Nasdaq does not believe that the proposed rule change will impose any burden on competition that is not necessary or appropriate in furtherance of the purposes of the Act.

C. Self-Regulatory Organization's Statement on Comments on the Proposed Rule Change Received From Members, Participants or Others

Nasdaq has neither solicited nor received written comments on the proposed rule change.

III. Date of Effectiveness of the Proposed Rule Change and Timing for Commission Action

Within 35 days of the date of publication of this notice in the Federal Register or within such longer period (i) as the Commission may designate up to 90 days of such date if it finds such Start Printed Page 77119longer period to be appropriate and publishes its reasons for so finding or (ii) as to which the self-regulatory organization consents, the Commission will:

A. By order approve the proposed rule change, or

B. Institute proceedings to determine whether the proposed rule change should be disapproved.

IV. Solicitation of Comments

Interested persons are invited to submit written data, views and arguments concerning the foregoing, including whether the proposed rule change is consistent with the Act. Persons making written submissions should file six copies thereof with the Secretary, Securities and Exchange Commission, 450 Fifth Street NW., Washington, DC 20549-0609. Copies of the submission, all subsequent amendments, all written statements with respect to the proposed rule change that are filed with the Commission, and all written communications relating to the proposed rule change between the Commission and any person, other than those that may be withheld from the public in accordance with the provisions of 5 U.S.C. 552, will be available for inspection and copying in the Commission's Public Reference Room. Copies of such filing will also be available for inspection and copying at the principal office of the NASD. All submissions should refer to File No. SR-NASD-2002-157 and should be submitted by January 6, 2003.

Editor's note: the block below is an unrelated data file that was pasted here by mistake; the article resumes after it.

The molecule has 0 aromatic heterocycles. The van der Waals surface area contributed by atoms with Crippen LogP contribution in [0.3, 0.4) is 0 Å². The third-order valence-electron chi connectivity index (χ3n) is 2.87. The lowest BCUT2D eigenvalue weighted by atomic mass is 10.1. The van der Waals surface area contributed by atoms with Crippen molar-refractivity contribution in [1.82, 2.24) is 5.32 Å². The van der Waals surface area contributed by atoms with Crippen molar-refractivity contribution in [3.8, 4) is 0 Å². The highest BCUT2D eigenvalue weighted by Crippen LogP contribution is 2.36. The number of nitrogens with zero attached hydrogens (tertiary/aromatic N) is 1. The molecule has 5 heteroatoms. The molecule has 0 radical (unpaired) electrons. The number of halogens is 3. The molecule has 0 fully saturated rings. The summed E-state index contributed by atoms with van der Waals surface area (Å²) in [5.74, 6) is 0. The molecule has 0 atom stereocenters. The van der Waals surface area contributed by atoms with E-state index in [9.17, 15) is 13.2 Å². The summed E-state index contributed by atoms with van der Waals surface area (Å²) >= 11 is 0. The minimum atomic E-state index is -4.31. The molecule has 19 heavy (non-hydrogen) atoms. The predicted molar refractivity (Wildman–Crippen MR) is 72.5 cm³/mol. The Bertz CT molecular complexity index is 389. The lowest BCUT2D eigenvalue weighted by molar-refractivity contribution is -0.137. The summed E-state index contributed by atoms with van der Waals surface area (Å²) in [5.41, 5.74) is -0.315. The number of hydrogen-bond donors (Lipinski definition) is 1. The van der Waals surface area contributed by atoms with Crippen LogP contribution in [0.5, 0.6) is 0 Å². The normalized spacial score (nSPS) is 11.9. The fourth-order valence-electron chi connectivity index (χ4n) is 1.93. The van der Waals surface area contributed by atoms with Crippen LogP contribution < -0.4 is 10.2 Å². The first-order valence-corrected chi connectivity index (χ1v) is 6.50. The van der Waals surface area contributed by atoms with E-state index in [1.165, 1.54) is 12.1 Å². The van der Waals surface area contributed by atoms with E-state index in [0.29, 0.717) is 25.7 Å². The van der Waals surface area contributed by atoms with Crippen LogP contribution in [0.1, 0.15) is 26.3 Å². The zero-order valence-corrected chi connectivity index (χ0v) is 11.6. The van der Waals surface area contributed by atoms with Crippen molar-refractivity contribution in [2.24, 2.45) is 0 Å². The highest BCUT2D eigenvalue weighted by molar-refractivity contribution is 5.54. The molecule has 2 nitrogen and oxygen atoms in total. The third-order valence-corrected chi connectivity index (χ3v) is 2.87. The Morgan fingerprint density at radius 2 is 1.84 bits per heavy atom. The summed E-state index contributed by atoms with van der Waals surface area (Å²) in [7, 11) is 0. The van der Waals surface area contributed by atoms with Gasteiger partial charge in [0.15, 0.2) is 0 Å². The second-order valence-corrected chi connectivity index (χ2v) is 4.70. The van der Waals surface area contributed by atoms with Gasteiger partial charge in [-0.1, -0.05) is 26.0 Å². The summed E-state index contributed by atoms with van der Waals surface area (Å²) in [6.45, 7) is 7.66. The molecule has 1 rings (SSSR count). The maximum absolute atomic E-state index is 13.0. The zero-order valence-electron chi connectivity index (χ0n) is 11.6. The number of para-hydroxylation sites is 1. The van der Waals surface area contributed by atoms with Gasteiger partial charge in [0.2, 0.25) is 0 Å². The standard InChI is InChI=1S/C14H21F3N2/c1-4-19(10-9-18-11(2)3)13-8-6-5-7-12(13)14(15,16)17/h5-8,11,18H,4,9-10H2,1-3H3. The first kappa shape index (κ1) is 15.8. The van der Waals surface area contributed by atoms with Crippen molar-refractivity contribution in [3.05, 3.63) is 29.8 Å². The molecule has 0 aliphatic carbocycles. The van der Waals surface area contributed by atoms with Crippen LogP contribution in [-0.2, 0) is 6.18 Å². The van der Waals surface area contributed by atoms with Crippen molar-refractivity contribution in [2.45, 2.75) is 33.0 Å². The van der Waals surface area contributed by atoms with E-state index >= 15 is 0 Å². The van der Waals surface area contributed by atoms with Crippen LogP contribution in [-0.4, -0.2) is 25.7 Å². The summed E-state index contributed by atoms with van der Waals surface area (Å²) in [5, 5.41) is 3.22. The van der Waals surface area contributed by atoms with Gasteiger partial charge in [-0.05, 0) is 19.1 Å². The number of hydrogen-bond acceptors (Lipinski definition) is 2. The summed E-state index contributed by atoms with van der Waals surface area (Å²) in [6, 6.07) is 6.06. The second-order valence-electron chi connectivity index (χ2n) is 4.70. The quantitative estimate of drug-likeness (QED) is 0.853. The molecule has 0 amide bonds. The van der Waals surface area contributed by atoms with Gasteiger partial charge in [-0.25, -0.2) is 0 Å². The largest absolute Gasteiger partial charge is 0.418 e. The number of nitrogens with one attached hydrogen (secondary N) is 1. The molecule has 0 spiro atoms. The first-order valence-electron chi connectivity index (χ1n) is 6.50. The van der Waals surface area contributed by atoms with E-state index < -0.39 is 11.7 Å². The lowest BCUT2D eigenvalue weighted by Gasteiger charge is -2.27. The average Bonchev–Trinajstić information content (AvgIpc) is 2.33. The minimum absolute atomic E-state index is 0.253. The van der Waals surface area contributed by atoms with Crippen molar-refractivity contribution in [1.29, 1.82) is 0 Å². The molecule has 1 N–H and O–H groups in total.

Start Signature

For the Commission, by the Division of Market Regulation, pursuant to delegated authority.[11]

Margaret H. McFarland,

Deputy Secretary.

End Signature End Preamble


3.  See NASD Rule 6150.

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4.  See Securities Exchange Act Release No. 34-42984 (June 27, 2000), 65 FR 41119 (July 3, 2000) (File No. SR-NASD-00-35).

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5.  See Securities Exchange Act Release No. 34-27229 (September 8, 1989), 54 FR 38484 (September 18, 1989) (File No. SR-NASD-89-25).

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6.  See Securities Exchange Act Release No. 34-28583 (October 26, 1990), 55 FR 46120 (November 1, 1990) (File No. SR-NASD-89-25).

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7.  See Securities Exchange Act Release No. 34-28595 (November 5, 1990), 55 FR 47161 (November 9, 1990) (File No. SR-NASD-90-57).

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8.  See SR-NASD-89-25 (May 31, 1989), and Amendments thereto.

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[FR Doc. 02-31551 Filed 12-13-02; 8:45 am]